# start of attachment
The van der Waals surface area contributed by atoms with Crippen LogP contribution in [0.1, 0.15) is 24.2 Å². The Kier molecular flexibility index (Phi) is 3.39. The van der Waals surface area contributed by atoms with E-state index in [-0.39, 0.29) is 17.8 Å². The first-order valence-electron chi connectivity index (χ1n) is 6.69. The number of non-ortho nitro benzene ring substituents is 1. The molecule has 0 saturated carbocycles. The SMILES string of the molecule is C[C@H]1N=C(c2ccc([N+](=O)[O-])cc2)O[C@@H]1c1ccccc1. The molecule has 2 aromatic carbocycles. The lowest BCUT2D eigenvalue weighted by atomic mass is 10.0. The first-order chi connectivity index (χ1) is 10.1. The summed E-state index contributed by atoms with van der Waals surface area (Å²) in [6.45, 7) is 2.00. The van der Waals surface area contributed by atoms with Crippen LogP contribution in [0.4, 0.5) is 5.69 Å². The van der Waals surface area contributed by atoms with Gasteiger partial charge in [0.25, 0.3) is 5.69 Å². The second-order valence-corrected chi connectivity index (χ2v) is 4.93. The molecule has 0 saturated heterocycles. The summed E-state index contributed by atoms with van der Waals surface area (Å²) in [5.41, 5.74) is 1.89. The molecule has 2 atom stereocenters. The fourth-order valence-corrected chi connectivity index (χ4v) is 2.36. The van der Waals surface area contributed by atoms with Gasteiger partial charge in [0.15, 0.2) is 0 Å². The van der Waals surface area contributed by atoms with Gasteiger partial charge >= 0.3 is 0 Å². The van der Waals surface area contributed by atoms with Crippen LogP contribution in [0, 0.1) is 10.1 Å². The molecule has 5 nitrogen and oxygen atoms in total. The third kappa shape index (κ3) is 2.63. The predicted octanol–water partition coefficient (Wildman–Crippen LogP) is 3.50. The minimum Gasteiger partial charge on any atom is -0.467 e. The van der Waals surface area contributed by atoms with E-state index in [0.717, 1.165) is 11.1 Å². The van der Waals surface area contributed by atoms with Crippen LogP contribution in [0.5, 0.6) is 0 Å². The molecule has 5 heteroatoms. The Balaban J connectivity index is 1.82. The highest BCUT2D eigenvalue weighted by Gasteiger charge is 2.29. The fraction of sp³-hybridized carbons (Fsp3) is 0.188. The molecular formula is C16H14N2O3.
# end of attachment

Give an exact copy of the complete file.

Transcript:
The van der Waals surface area contributed by atoms with Crippen LogP contribution in [0.1, 0.15) is 24.2 Å². The Kier molecular flexibility index (Phi) is 3.39. The van der Waals surface area contributed by atoms with E-state index in [-0.39, 0.29) is 17.8 Å². The first-order valence-electron chi connectivity index (χ1n) is 6.69. The number of non-ortho nitro benzene ring substituents is 1. The molecule has 0 saturated carbocycles. The SMILES string of the molecule is C[C@H]1N=C(c2ccc([N+](=O)[O-])cc2)O[C@@H]1c1ccccc1. The molecule has 2 aromatic carbocycles. The lowest BCUT2D eigenvalue weighted by atomic mass is 10.0. The first-order chi connectivity index (χ1) is 10.1. The summed E-state index contributed by atoms with van der Waals surface area (Å²) in [6.45, 7) is 2.00. The van der Waals surface area contributed by atoms with Crippen LogP contribution in [0.4, 0.5) is 5.69 Å². The van der Waals surface area contributed by atoms with Gasteiger partial charge in [0.25, 0.3) is 5.69 Å². The second-order valence-corrected chi connectivity index (χ2v) is 4.93. The molecule has 0 saturated heterocycles. The summed E-state index contributed by atoms with van der Waals surface area (Å²) in [5.41, 5.74) is 1.89. The molecule has 2 atom stereocenters. The fourth-order valence-corrected chi connectivity index (χ4v) is 2.36. The van der Waals surface area contributed by atoms with Gasteiger partial charge in [0.15, 0.2) is 0 Å². The van der Waals surface area contributed by atoms with Gasteiger partial charge >= 0.3 is 0 Å². The van der Waals surface area contributed by atoms with Crippen LogP contribution in [0, 0.1) is 10.1 Å². The molecule has 5 nitrogen and oxygen atoms in total. The third kappa shape index (κ3) is 2.63. The predicted octanol–water partition coefficient (Wildman–Crippen LogP) is 3.50. The minimum Gasteiger partial charge on any atom is -0.467 e. The van der Waals surface area contributed by atoms with E-state index in [0.717, 1.165) is 11.1 Å². The van der Waals surface area contributed by atoms with Crippen LogP contribution in [0.5, 0.6) is 0 Å². The molecule has 5 heteroatoms. The Balaban J connectivity index is 1.82. The highest BCUT2D eigenvalue weighted by Gasteiger charge is 2.29. The fraction of sp³-hybridized carbons (Fsp3) is 0.188. The molecular formula is C16H14N2O3.